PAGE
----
The needs of a patient will differ depending on where they are in their disease trajectory. What I found is that even when there are not a lot of physical symptoms, just the fact that you share with them that they have IPF now breeds a lot of uncertainty. There's uncertainty about progression. There's uncertainty about how or when the end of life may arrive, uncertainty about transplantation and whether they'll get it. It causes a lot of anxiety for patients because we're not very good at dealing with uncertainty. That requires a very sensitive, very informed conversation in which you allow the patient to process that information. You're allowing them to ask questions, and you're providing that time and space for this discussion. So, earlier on, even when they don't have a lot of physical needs, there is an immense need to address this information gap with the patient as well as with their family.

As the disease advances, patients start to experience the consequences of breathlessness, a cough spell, or feeling fatigued. That means now your focus shifts, and you start to talk about symptoms and how you assess them. How do you use nonpharmacologic strategies such as behavioral modification or activity modification? What I found is that this is sometimes the hardest thing to do, because patients have lived their lives a certain way. When they go out for a walk, they walk in a certain way. Now you're asking them to change everything about themselves — how they perform an activity, how they walk. That takes a lot of work, and you must work with physiotherapists, sometimes occupational therapists, sometimes patients' family members to remind them how to pace themselves well.

Then there's the oxygen. I find that that's one of the most neglected aspects of pulmonary medicine. We need to start thinking about oxygen much like we think about any of our medications. It needs to be titrated. Just starting them on an oxygen prescription and leaving them on it is not going to be sufficient; we need to be paying attention to that. Then, of course, opiates are important, but they're not the be-all and end-all of dyspnea management. You need to use them at appropriate times, at appropriate doses. You need to empower the caregivers. You need to share an action plan with them. Just like we have action plans for chronic obstructive pulmonary disease (COPD) and asthma, I think about action plans for symptoms for my patients. I provide them with these action plans in writing so that they feel confident and empowered at home. Then, the final piece is to find some sort of a community network — either a community nurse or a respiratory therapist — who can accompany the patients to their homes and provide them this ongoing education. I would say this is the span of the spectrum. Then, end-of-life care is its own different modality, in which you're talking about other issues, such as symptom crisis. You're talking about the need for palliative sedation, sometimes at home; the need to provide respite to caregivers. It's the same principles, but it's escalated to a completely different level. In a nutshell, palliative care to me is just that you look at symptoms, you assess, you manage it, and then you try to help the patients and the family prepare for a future that is fraught with uncertainty.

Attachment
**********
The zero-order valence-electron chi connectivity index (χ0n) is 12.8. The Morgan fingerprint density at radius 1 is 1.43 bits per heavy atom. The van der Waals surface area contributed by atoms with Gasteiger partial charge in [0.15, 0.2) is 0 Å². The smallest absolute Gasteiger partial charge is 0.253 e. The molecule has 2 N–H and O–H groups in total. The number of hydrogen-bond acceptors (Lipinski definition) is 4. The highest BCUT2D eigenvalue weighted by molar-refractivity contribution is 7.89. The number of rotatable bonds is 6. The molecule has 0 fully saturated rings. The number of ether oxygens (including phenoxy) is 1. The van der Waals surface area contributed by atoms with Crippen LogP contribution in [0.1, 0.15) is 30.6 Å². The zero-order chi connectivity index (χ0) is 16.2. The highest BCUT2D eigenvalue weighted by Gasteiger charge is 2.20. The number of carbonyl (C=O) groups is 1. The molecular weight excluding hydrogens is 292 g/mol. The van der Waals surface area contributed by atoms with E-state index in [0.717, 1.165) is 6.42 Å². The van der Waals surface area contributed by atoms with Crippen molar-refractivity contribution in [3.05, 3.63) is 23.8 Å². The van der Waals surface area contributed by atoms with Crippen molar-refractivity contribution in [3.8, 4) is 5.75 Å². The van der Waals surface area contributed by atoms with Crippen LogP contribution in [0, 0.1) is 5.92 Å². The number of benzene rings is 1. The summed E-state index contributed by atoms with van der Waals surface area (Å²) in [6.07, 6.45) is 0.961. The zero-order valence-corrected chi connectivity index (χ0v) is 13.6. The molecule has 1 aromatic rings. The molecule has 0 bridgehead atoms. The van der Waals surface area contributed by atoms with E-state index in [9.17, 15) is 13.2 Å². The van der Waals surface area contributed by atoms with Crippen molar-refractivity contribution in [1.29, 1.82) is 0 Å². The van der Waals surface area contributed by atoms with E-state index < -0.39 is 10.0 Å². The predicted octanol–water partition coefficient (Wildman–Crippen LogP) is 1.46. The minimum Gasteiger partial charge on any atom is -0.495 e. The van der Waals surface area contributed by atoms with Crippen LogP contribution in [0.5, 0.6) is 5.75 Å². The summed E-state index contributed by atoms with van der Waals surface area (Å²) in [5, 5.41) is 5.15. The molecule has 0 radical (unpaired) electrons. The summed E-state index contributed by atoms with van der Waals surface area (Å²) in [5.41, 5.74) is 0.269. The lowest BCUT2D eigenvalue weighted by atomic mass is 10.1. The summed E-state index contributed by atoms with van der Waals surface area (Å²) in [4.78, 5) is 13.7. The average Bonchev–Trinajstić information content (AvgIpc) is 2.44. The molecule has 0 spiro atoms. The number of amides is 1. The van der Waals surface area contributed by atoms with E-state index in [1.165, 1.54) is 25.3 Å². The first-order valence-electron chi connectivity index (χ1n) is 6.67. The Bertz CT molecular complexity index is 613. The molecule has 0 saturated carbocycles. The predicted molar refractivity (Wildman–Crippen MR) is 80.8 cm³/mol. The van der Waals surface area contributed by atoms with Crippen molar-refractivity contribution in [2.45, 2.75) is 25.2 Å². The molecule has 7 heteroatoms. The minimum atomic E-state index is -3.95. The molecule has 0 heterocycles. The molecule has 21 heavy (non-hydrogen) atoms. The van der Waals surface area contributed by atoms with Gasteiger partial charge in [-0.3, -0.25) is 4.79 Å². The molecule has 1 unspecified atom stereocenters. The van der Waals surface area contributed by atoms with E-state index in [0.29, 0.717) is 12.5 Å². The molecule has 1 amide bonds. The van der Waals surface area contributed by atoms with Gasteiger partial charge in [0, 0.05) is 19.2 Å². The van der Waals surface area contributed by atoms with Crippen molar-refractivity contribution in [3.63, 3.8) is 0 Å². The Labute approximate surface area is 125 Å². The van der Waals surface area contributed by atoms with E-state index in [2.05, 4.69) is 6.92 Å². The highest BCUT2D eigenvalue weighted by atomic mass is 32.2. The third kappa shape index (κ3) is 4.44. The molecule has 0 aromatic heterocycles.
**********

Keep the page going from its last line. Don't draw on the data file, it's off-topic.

Swigris: One of the things you alluded to in that wonderful summary was our communication — physicians or practitioners — about palliative care. We could do a better job of managing expectations up front. Maybe it's just about the way we talk to our patients: "Things may change, but no matter how bad it gets, no matter what this condition looks like, we are going to be managing your symptoms — or attempting to manage your symptoms — so that we maintain your quality of life." We're not necessarily predicting, because we can't really predict disease course with any certainty, although most fibrosis, and certainly most cases of IPF, progress. But saying something like, "If this gets worse, our focus will continue to be on your symptoms and your quality of life. How we manage those may change, but we're still going to be involved." Setting patients up for that early on seems like an appropriate thing to do. Another thing that you mentioned was getting patients to modify activities or change activities. You and I both know that can be really challenging for these patients who, as the disease progresses and they become more short of breath, may need oxygen and can't do the things that they once did. There really is a grieving process. They grieve that former life in which they were much more carefree and active. I think it's important to, as you said, bring in more folks who have the same message: "Here's how we need to think about things now for you to get along in your daily life and accomplish the things that you want to do or that you need to do, with fewer symptoms and better quality of life."